I went to Gozo yesterday to meet up with Stevie and check out some of his new lines at Dahlet Qorrot. It started out really well, the weather was sunny, the sky was blue. The sea was rough during the crossing, but that was ok. Only problem was he was out of coffee so our customary “start of the day coffee” at his apartment had to be missed. Never mind, we had a chat then headed off to the crag. Soon we were walking up through the boulder field to the base of the first area. Taking pity on my weak form following weeks of taking it easy to preserve my painful elbow, Stevie pointed me up a new F5+ that followed a groove and short wall. I started up the initial easy slab enjoying the warm sun on my back and moved up the groove using easy layback moves. The final wall needed a bit of thought and a bold step up to reach the final jugs and it was over. I lowered off and then Stevie followed and stripped the route. At the top he walked over to the top of a new 7a line and set a toprope up on that. I lowered him down as he checked out the moves. The route still needs some cleaning of loose flakes but offers steep slabby climbing of a high quality, mostly about technique more than anything else. I had a go too, feeling good about getting to the top (without a rest of course cough cough).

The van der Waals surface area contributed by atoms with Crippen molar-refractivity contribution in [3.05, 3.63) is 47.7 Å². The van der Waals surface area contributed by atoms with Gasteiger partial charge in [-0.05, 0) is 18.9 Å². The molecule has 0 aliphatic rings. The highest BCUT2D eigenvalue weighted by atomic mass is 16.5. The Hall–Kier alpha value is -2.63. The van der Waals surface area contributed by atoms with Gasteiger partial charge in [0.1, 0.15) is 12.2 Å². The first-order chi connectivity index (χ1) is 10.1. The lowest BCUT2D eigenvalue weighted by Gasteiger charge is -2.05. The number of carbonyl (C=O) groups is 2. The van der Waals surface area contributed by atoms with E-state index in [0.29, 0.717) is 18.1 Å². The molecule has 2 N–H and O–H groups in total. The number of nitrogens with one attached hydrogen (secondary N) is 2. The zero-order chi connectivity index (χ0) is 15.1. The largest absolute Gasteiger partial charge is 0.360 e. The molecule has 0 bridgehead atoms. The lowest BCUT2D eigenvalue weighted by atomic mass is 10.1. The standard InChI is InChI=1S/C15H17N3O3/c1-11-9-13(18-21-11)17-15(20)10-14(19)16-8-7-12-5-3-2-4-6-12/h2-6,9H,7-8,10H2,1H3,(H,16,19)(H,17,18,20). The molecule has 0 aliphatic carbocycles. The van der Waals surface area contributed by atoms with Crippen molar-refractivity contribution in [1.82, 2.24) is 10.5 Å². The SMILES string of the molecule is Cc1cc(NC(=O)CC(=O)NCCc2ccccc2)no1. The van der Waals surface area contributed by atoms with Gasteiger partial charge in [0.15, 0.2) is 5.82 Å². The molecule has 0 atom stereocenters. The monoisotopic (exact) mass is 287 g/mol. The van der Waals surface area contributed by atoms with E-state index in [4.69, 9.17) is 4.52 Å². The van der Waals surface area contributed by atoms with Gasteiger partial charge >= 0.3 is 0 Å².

By this time, the dark clouds were moving in quickly and drops were becoming a shower. We packed the bags and sheltered under the overhang which also happened to feature another new route which goes at about 6b+. The rain came down. We were protected from the wind and the wetness, it was almost cosy. Then Stevie had a wonderful idea, as he does. ” Lets solo pigeon crack!” he said. Awesome idea. This route follows a chimney he’d first climbed at the age of 13. He was clearly young and stupid. He hasn’t changed a bit, he’s just older now. I protested. My trainers were wet and had as much friction as my bedroom slippers. They’ve seen better days. Stevie on the other hand was wearing trainers you could climb 7a in, he said. So despite my protestations, verbal abuse and lots of whingeing, we set off through the boulders to gain the base of the chimney. I went first. He offered to take the lead but I wanted to make sure that if I fell, I’d take him down with me. At least before impact I would enjoy the horrified look on his face as I plummeted to my death. The chimney is easy, actually. Loose boulders and pigeon droppings are an acquired taste for sure, but you can basically press against both sides of the chimney, back on one side, feet on the other, all the way to the top, about 25m above the ground. We topped out to howling wind and rain. My fleece was getting soaked. My socks were wet, my glasses almost opaque with drops and condensation. We walked around for a while as Stevie pointed out various new lines he’d bolted. Some hard, some harder and others not so hard. He’d obviously put in a lot of work. This was going to be a major new area. Eventually we walked back down to the road passing a cave where he’d once led an E7, trad, along the huge roof. He’s bolted that too now. We made our way back to the base of the crag to retrieve the gear then headed back to the car..and a bar in Nadur for sausage rolls, coffees and an Averna, with ice of course.